living in the Nearctic biogeographic province, the northern part of the New World. This includes Greenland, the Canadian Arctic islands, and all of the North American as far south as the highlands of central Mexico.
uses sound to communicate
having body symmetry such that the animal can be divided in one plane into two mirror-image halves. Animals with bilateral symmetry have dorsal and ventral sides, as well as anterior and posterior ends. Synapomorphy of the Bilateria.
an animal that mainly eats meat
flesh of dead animals.
having markings, coloration, shapes, or other features that cause an animal to be camouflaged in its natural environment; being difficult to see or otherwise detect.
animals which must use heat acquired from the environment and behavioral adaptations to regulate body temperature
fertilization takes place outside the female's body
union of egg and spermatozoan
forest biomes are dominated by trees, otherwise forest biomes can vary widely in amount of precipitation and seasonality.
having a body temperature that fluctuates with that of the immediate environment; having no mechanism or a poorly developed mechanism for regulating internal body temperature.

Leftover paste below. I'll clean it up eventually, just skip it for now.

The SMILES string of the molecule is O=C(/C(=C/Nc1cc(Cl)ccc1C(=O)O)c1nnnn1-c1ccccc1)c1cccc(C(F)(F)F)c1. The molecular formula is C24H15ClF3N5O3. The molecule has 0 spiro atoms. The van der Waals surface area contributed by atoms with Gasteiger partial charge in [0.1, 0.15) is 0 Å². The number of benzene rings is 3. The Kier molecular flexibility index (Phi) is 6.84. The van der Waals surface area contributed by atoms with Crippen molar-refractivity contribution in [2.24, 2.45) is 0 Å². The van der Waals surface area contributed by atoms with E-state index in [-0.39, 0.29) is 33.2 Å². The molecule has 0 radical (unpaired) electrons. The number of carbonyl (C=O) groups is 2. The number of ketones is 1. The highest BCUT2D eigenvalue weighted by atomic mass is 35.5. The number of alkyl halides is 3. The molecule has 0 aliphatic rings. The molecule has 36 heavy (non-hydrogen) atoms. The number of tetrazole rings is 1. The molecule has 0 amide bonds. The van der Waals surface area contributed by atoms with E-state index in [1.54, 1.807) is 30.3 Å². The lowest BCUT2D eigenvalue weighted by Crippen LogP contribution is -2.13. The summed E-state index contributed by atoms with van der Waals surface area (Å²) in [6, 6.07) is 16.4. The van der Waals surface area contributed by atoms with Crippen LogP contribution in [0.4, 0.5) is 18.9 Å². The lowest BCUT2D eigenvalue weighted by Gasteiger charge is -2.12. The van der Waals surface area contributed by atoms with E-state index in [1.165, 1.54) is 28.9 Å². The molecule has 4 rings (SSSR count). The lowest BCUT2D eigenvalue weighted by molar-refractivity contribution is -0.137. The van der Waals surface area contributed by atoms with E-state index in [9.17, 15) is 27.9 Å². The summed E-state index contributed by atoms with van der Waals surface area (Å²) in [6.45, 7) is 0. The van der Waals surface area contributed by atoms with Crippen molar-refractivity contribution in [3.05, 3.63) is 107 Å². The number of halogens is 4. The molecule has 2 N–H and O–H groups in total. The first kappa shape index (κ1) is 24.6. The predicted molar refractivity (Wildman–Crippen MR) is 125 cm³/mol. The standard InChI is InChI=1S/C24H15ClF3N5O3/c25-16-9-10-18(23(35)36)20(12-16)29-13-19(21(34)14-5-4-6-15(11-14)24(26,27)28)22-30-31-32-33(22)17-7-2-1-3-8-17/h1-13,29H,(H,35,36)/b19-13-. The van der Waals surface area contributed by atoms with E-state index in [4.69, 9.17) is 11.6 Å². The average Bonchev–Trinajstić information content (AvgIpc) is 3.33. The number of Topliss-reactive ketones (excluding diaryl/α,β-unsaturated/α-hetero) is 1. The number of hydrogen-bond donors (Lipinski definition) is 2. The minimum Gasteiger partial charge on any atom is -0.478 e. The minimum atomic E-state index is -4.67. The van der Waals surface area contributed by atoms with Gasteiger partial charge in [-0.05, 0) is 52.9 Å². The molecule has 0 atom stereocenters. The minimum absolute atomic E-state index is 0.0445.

the state that some animals enter during winter in which normal physiological processes are significantly reduced, thus lowering the animal's energy requirements. The act or condition of passing winter in a torpid or resting state, typically involving the abandonment of homoiothermy in mammals.
Animals with indeterminate growth continue to grow throughout their lives.
offspring are produced in more than one group (litters, clutches, etc.) and across multiple seasons (or other periods hospitable to reproduction). Iteroparous animals must, by definition, survive over multiple seasons (or periodic condition changes).
A large change in the shape or structure of an animal that happens as the animal grows. In insects, "incomplete metamorphosis" is when young animals are similar to adults and change gradually into the adult form, and "complete metamorphosis" is when there is a profound change between larval and adult forms. Butterflies have complete metamorphosis, grasshoppers have incomplete metamorphosis.
makes seasonal movements between breeding and wintering grounds
having the capacity to move from one place to another.
the area in which the animal is naturally found, the region in which it is endemic.